Finally, Christain Bale's Batman is perhaps the darkest and most complex interpretation to date. Other than his voice, which sounds like an impersonation of Harvey Fierstein after smoking a carton of Camel nonfilters or the lead singer of Dethklok on Adult Swim's Metalocalypse, Bale brings out a tortured version of Batman and shows the real definition of hero. And when he's Bruce Wayne, you can see how in a few years he's going to start looking just like Pierce Brosnan. He seems a lot shorter than Aaron Eckhart and Gary Oldman, too. Isn't Batman supposed to be tall and imposing? Gary Oldman was excellent in that movie about the cop who buries money in his back yard — and Lena Olin was sooo hot as she kicked his ass. What's happened to her? How come he's still making movies and she's not? There aren't any good roles for older women unless they're Meryl Streep. Should I go see that Abba movie where Meryl sings? I need to rent Sid and Nancy tomorrow; I think it was Gary's first big role. Damned ADHD!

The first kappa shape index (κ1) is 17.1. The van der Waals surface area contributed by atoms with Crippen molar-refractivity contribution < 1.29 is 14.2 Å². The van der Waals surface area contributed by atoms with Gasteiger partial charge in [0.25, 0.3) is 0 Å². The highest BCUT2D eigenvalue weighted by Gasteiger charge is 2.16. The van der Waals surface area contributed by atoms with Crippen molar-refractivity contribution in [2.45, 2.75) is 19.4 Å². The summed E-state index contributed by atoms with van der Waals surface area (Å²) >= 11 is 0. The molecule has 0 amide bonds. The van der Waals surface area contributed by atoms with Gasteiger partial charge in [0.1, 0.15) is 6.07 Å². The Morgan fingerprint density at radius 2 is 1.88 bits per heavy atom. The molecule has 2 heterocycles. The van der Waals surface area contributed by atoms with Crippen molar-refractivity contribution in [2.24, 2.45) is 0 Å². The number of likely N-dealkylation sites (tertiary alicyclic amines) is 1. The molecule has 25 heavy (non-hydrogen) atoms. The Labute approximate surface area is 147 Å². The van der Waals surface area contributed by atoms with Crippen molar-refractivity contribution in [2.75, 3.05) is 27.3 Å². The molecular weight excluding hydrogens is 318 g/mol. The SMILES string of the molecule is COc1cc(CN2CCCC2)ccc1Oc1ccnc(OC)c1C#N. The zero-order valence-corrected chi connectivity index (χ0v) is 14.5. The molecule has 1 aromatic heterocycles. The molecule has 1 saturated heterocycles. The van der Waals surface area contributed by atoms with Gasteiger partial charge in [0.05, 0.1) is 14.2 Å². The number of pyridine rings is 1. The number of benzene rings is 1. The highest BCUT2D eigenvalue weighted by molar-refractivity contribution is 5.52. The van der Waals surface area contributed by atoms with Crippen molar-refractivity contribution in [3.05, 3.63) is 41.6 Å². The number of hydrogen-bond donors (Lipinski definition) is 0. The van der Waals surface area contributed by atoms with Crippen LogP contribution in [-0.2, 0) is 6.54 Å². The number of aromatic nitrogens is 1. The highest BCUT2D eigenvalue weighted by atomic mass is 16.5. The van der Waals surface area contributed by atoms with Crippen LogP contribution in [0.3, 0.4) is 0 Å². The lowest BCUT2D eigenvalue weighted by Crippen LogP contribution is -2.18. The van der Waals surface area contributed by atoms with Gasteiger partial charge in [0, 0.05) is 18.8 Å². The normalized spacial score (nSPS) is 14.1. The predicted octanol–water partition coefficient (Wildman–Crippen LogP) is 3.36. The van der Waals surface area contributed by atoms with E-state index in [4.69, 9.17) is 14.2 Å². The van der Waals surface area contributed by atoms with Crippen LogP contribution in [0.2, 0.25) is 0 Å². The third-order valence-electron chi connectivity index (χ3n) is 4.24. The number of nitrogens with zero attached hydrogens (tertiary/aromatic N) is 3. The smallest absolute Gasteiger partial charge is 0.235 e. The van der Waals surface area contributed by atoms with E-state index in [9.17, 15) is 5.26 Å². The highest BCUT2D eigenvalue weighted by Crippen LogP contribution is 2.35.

While the cast may be a delicious cake, the special effects and action scenes are the icing that tops it all off. The Bat Cycle will surely appear on your child's and 78rpm's Christmas list, and the fight scenes, especially any with the Joker, will leave many viewers wincing in their seats. He even does an impressive magic trick! (Unfortunately, one that gets a great laugh from the audience, even though it's supposed to be demented and sadistic.) The scenery itself has been better in earlier films, but the special effects (oh look, that truck is flipping straight into the air after Batman wraps cables around its axles! Hasn't that exact setup and payoff been done somewhere before — like maybe in Terminator 3? How blatant can they be?) are so impressive that most moviegoers (unless they're among the millions who've lived in or visited the Windy City for any length of time) won't notice that Gotham looks an awful lot like Chicago — a visual similarity that Nolan chose to leave untouched by CG alterations. And speaking of Terminator 3, what's with the teaser for Terminator: Salvation, coming in summer 2009 — and starring Christian Bale as John Connor? How in the hell are we supposed to think that Edward Furlong became Nick Stahl, who becomes Bruce Wayne? Whatever happened to Edward Furlong, anyway? And is it just a coincidence that the trailer right after the T4 teaser starred Russell Crowe, who starred with Bale in that "train to Yuma" western? An Aussie and a Welshman, in a cowboy movie about the American west. Two of these things are not like the other....